What is Necessary to Qualify for a Loan Modification

by tammy on March 7, 2010

Any borrower can approach their lender at any time to initiate negotiations for loan modifications and generally speaking most lenders have a series of programs available. More often than not the terms can be realized if the borrower initiates negotiations before he or she fall behind in their payments, though there is nothing preventing a borrower from suggesting loan modification after they are already delinquent, or even after foreclosure or bankruptcy proceedings have begun. However, in order to qualify for loan modification under the federal government’s Home Affordable Modification Program (HAMP), there are five specific conditions that must be met.

First, the home in question has to be the borrower’s primary residence, meaning that people cannot appeal to HAMP to stop foreclosure on secondary homes, rental properties, or vacation homes. Second, the amount owed on the primary mortgage – the one the borrower is seeking to modify – has to be $729,750 or less. Third, the current mortgage has to have been obtained prior to January 1, 2009, so people with more recent mortgages do not qualify for assistance under HAMP though other options may be available.

The fourth qualification for loan modification under HAMP is that the borrower has to be having trouble paying their mortgage. This is more than merely saying so; instead the borrower has to substantiate this claim. The claimed difficulties have to be listed on the Request for Modification and Affidavit (RMA) form that initiates the HAMP process. While the RMA itself instructs borrowers not to provide lengthy explanations, once this material is sent to the lender, the lender will investigate thoroughly and expect the borrower to substantiate their claims of economic hardship. The entire process may be stopped and rejected if the borrower is not really suffering hardship.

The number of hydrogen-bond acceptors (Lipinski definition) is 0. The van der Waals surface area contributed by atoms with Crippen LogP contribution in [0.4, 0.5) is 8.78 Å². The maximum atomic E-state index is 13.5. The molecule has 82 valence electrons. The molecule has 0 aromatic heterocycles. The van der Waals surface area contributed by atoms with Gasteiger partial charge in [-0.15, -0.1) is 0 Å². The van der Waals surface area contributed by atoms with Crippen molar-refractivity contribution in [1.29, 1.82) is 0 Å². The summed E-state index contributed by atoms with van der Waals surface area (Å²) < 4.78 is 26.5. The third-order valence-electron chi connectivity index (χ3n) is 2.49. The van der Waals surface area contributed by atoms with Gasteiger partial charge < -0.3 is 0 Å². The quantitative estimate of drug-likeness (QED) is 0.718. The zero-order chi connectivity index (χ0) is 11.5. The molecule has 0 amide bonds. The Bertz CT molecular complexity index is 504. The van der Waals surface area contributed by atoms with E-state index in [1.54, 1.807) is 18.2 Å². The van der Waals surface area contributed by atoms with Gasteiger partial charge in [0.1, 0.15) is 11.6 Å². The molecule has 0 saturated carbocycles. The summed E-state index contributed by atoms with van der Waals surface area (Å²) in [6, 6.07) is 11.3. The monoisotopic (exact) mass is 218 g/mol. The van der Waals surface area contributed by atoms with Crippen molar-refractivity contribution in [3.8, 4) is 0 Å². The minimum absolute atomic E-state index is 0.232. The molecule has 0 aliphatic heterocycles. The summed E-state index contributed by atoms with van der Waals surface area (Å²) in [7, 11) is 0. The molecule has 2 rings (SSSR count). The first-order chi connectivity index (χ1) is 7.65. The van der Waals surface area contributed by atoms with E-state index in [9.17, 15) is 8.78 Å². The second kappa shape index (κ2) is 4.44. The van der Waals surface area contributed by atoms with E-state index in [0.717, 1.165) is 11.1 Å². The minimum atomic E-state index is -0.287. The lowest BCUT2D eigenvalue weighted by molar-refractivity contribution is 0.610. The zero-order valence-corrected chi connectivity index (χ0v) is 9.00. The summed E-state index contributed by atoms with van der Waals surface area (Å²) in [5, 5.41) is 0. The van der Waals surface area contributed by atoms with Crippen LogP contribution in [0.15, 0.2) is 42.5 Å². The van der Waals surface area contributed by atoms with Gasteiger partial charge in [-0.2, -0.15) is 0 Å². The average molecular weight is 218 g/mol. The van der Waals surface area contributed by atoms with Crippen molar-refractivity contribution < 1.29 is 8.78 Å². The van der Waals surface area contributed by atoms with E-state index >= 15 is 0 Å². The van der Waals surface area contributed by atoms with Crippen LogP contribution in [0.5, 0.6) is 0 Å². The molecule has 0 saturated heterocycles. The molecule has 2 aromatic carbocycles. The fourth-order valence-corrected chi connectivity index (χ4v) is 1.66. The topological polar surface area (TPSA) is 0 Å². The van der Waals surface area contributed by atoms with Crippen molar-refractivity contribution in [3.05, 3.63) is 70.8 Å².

The fifth, and final, qualification for loan modification under HAMP is that the borrower monthly mortgage payment has to be in excess of thirty-one percent of their current monthly gross income. It is important to note that this refers to gross income (the total amount made before expenses) not net income (the total amount actually brought home each month). Further, as is the case with the fourth qualification, all of this has to be substantiated. The borrower will have to provide the lender with not only comprehensive proof of all income, but also their last tax return and other documentation.

If a borrower meets all five of the conditions described above, they may qualify for loan modification under HAMP. However, unlike independent loan modification, in which the borrower and lender sit down together and thresh out an agreement, the HAMP program is structured. That is, there is a very specific process that the lender and borrower must follow in order to reach loan modification agreement that the program will fund. If the borrower has a stable income and just needs some temporary relief, he or she may be able to get a better deal through direct negotiation as opposed to using HAMP. A savvy borrower may want to consider free negotiation first and using the HAMP option as a contingency plan if the free negotiation fails.

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